With the help of an at-home DNA testing site, one criminal investigator was able to identify the Golden State Killer.
This past summer, DNA helped crack the case of one of the biggest crime mysteries of all time – who was the Golden State Killer? Using science, the Internet, and a little bit of saliva, investigator Paul Holes identified former police officer Joseph Deangelo as the most likely culprit, and he currently stands charged with the crimes. But how exactly did Paul Holes do it and how can DNA actually help us catch criminals?
Fingerprinting is one way detectives can identify people. Every single human fingerprint is unique – you don’t even have the same two fingerprints on your own fingers! And ever since 1892, fingerprint technology has been used to identify people and determine if they were at a crime scene. For example, if your fingerprint was found where a crime was committed, detectives could be fairly certain that you were present at that scene because nobody else could have left that fingerprint there. In one study, forensic fingerprint technology was so accurate it only accidentally attributed a fingerprint to somebody it shouldn’t have 0.1 percent of the time, and it only missed attributing a fingerprint to somebody it should have 7.5 percent of the time.
But when we use DNA evidence, we have to shrink down way smaller than our fingerprints. DNA, short for deoxyribonucleic acid, is the blueprint for our cells and is the building block that contains all of our genes. Human DNA contains approximately three billion pairs of information – but only a small percentage of that actually makes us unique. We share over 90 percent of our DNA with chimpanzees, and we share over 99 percent of our DNA with fellow humans. It is the small, less-than-one percent of our DNA that makes each of us who we are. And this is the percent of the DNA detectives are focused on. If your specific DNA is found at a crime scene, there is a very good chance that you were there – because nobody else has the exact same genetic makeup as you.
What makes the case of the Golden State Killer interesting, is that the police don’t just have a database of everybody’s DNA to compare evidence to, which was the case in this criminal investigation. Detectives had samples of the Golden State Killer's DNA from back when he was committing the murders and rapes, but they had no way to figure out who the DNA actually belonged to. However, this is all changing with the advent of genealogy companies. The idea behind these companies is simple – you send in a sample of your DNA (usually saliva), and they give you information about your genetics, certain traits you may have, and diseases you may be at risk for. But there’s something else important to this case that these websites can tell you about – your ancestors and your family members.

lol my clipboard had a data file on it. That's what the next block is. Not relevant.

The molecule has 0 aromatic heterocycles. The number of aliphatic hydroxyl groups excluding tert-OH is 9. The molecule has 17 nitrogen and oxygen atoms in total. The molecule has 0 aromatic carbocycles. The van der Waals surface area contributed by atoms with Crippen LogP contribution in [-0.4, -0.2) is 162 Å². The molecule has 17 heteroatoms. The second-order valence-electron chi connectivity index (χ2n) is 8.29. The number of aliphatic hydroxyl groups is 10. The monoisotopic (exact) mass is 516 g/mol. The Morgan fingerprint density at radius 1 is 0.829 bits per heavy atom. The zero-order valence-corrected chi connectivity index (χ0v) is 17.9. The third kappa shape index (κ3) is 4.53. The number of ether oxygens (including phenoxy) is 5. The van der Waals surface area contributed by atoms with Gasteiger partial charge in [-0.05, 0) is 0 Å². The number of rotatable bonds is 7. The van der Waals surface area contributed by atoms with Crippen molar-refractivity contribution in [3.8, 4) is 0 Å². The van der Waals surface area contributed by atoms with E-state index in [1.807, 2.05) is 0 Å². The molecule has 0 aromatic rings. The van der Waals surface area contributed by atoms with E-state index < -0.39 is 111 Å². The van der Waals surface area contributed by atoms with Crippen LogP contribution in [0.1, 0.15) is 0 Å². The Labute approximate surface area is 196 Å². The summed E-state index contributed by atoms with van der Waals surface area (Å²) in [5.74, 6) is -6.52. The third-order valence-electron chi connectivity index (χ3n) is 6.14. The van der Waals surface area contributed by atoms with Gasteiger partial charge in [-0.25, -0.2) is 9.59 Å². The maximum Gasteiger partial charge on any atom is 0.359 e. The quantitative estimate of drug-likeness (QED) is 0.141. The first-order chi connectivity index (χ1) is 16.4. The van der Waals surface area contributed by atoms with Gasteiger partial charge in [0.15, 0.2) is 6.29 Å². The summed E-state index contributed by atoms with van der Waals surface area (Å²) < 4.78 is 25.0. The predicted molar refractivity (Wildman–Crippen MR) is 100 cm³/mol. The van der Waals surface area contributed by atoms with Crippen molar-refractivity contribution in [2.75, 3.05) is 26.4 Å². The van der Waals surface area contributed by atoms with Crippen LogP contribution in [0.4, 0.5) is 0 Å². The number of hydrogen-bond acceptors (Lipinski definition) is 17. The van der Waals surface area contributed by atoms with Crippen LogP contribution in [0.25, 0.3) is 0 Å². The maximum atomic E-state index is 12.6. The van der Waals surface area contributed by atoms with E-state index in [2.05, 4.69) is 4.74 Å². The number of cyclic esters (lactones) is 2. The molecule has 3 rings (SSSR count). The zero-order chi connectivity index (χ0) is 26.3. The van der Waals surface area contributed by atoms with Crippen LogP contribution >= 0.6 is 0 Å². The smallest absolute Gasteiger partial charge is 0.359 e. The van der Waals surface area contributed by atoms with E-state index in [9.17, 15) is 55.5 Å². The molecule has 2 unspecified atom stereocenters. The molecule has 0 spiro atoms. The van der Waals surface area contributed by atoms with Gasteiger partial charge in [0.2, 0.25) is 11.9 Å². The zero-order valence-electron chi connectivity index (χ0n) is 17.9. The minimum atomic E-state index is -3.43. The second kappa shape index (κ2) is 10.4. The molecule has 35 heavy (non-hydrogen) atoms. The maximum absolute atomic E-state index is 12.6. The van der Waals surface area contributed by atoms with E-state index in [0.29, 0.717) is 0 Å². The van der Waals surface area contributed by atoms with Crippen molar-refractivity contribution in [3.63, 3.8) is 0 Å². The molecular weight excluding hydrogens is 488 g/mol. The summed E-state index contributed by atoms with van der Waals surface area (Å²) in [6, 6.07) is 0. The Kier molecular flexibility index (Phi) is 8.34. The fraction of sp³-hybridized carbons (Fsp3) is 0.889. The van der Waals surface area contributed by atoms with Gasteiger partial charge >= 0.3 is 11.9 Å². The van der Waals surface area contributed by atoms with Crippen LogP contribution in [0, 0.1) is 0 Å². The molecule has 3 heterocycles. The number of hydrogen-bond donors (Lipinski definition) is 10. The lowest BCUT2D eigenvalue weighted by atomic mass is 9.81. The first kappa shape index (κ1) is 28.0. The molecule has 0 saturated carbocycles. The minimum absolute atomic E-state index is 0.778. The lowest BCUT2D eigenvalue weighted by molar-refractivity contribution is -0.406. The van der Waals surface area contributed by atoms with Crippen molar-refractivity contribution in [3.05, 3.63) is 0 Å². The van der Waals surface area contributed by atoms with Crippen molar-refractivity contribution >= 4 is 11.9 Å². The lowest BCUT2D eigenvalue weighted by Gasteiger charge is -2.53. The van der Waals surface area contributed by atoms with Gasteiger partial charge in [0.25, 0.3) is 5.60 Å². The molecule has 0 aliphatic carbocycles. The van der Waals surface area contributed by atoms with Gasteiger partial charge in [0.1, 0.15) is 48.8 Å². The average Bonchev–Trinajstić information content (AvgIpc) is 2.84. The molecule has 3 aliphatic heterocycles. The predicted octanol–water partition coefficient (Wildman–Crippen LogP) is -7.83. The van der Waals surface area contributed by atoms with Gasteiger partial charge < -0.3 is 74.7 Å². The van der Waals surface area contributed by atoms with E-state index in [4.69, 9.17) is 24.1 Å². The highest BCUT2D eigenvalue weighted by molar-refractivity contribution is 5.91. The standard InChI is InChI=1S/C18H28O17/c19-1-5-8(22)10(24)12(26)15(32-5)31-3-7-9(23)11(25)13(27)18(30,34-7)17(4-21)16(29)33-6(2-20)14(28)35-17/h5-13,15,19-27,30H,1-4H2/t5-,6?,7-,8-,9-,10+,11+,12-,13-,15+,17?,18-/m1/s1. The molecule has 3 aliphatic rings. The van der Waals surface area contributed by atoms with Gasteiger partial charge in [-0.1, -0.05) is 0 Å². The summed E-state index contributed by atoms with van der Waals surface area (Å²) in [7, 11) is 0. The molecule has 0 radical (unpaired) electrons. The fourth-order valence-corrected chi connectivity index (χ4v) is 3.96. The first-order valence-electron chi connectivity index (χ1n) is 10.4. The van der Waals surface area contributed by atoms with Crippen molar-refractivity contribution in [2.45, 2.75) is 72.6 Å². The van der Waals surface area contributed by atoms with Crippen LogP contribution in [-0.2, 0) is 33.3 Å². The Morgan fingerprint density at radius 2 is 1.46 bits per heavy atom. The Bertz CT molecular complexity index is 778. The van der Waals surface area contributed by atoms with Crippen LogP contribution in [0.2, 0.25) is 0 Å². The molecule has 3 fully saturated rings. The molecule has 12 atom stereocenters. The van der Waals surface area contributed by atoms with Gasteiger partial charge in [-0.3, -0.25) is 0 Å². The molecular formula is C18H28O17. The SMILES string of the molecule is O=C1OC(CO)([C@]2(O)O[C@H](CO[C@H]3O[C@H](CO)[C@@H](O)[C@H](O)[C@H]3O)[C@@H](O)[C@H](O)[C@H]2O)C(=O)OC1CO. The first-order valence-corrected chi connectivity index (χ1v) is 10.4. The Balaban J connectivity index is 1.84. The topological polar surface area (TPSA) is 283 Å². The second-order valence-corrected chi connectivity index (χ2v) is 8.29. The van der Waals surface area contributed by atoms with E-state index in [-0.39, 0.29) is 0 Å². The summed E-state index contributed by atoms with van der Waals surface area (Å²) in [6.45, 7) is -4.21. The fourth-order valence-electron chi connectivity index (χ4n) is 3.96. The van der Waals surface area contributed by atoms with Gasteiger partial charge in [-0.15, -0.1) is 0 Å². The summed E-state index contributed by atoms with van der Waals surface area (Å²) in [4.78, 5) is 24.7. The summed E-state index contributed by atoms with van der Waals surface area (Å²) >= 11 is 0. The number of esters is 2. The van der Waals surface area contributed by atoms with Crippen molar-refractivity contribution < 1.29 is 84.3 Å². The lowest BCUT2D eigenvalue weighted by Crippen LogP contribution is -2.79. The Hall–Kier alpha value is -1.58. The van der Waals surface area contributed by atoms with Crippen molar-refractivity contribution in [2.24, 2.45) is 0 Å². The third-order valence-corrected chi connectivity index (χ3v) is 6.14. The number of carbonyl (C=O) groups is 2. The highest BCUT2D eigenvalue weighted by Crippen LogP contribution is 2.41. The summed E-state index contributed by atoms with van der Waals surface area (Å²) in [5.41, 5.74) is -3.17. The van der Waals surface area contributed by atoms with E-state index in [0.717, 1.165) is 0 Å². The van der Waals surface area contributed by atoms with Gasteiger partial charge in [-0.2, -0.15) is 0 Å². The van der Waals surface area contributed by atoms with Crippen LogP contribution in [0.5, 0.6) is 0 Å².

Even though less than one percent of our DNA makes us unique, much of that less than one percent is the same within families. In scientific terminology, we say that DNA is “conserved.” This means that, within families, certain sequences stay the same. And scientists can use this to figure out who you are related to. Distantly, scientists can use a type of DNA called mitochondrial DNA to figure out who your maternal ancestor is. And they can use the Y-chromosome from males to determine a distant paternal ancestor. But scientists can also see who your living relatives are. For example, one of the websites may report that you share three percent of your human-specific DNA with another person. This means that there is a good chance you and that person are cousins. And this is exactly how the Golden State Killer was found.
Using GEDmatch, investigator Paul Holes uploaded a sample of the Golden State Killer’s DNA. Luckily, relatives of the Golden State Killer had also uploaded DNA to GEDmatch in the past. As a result, GEDmatch was able to tell Paul Holes all of the people who shared segments of their DNA with the Golden State Killer – and therefore, all of the people who were related to him. He then used this information to focus his investigation until he was able to figure out exactly who the suspect was. He obtained one last DNA sample from Joseph Deangelo to confirm, and the arrest was made!
DNA can also play one more crucial role in the criminal justice system. While this case was all about using DNA to help catch a criminal, it can also be used to acquit innocent people who have been wrongly charged with a crime. For example, The Innocence Project is a nonprofit legal organization that uses DNA evidence to prove people did not commit a crime. To date, 362 people have been exonerated of crimes because DNA subsequently ended up showing that they had been wrongly convicted. Of these people, 20 had spent time on death row. It goes to show that DNA plays a major role in all aspects of criminal investigations.